June 27th Lava Flow Stops – New Lava Flow Over Two Miles Long

The only active surface lava on Kīlauea’s East Rift Zone is the flow that erupted from the lower east flank of Puʻu ʻŌʻō on May 24, 2014.

hvo 61016This flow continues to advance southeast, and was 3.3 km (2.1 mi) long today (June 10). This photo shows the front of the flow; Puʻu ʻŌʻō is in the background.

A closer view of the flow front, with Puʻu ʻŌʻō in the background. Click to enlarge

A closer view of the flow front, with Puʻu ʻŌʻō in the background. Click to enlarge

New Lava Flow Map Shows Flow Heading Towards Ocean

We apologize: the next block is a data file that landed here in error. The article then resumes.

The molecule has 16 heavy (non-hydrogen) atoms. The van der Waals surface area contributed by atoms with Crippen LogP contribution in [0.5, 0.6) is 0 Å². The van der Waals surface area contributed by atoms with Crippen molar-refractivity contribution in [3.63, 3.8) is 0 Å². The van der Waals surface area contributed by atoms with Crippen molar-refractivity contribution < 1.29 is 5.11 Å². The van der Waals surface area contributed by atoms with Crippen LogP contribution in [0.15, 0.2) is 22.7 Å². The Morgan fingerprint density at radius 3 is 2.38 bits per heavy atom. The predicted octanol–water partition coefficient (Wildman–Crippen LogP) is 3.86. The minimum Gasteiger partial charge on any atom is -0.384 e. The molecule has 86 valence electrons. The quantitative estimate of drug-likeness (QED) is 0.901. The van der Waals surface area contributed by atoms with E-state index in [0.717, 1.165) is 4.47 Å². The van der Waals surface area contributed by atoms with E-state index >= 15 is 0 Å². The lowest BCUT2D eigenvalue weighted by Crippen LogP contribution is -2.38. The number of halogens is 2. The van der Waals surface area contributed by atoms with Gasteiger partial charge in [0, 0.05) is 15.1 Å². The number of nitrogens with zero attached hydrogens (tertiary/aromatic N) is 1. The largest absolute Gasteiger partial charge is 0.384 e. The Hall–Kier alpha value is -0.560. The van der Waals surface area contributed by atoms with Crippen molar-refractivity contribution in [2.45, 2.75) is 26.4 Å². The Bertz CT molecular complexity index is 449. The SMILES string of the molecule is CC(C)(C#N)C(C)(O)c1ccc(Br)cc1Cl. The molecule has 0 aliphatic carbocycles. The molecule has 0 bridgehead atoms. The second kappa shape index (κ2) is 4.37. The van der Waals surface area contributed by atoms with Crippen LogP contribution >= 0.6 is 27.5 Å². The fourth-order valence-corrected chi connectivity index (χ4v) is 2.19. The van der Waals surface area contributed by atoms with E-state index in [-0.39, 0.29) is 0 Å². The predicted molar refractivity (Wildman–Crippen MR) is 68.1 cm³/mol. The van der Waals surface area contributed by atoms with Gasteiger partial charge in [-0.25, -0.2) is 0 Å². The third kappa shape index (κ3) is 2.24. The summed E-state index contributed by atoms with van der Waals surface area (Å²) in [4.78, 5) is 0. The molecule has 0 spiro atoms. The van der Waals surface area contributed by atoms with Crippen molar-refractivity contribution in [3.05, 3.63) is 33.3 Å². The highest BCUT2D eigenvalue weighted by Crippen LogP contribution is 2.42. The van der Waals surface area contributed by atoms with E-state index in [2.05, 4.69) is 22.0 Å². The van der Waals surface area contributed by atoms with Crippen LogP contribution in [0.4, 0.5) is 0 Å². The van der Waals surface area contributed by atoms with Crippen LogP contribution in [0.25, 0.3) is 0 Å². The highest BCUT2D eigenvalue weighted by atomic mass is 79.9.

This map shows recent changes to Kīlauea’s active East Rift Zone lava flow field. The area covered by the June 27th flow (which may be inactive) as of June 2 is shown in orange.

HVO Flow map 61016

The areas covered by the recent breakouts at Puʻu ʻŌʻō as of June 2 are shown in pink, while widening and advancement of the new breakouts as mapped on June 8 is shown in red. The northern breakout is inactive. Puʻu ʻŌʻō lava flows erupted prior to June 27, 2014, are shown in gray. Puʻu ʻŌʻō is at lower left.

Webcams overnight saw no incandescence northeast of Puʻu ʻŌʻō, supporting the possibility that the June 27th flow is no longer active. HVO scientists will continue to watch this area over the coming days – the more time that passes without active lava in this part of the flow field, the more likely it is that the supply of fresh lava to the June 27th flow has ceased. The flow from the east flank of Puʻu ʻŌʻō remains active and continues to advance southeast. The flow was 2.7 km (1.7 mi) long when mapped on June 8.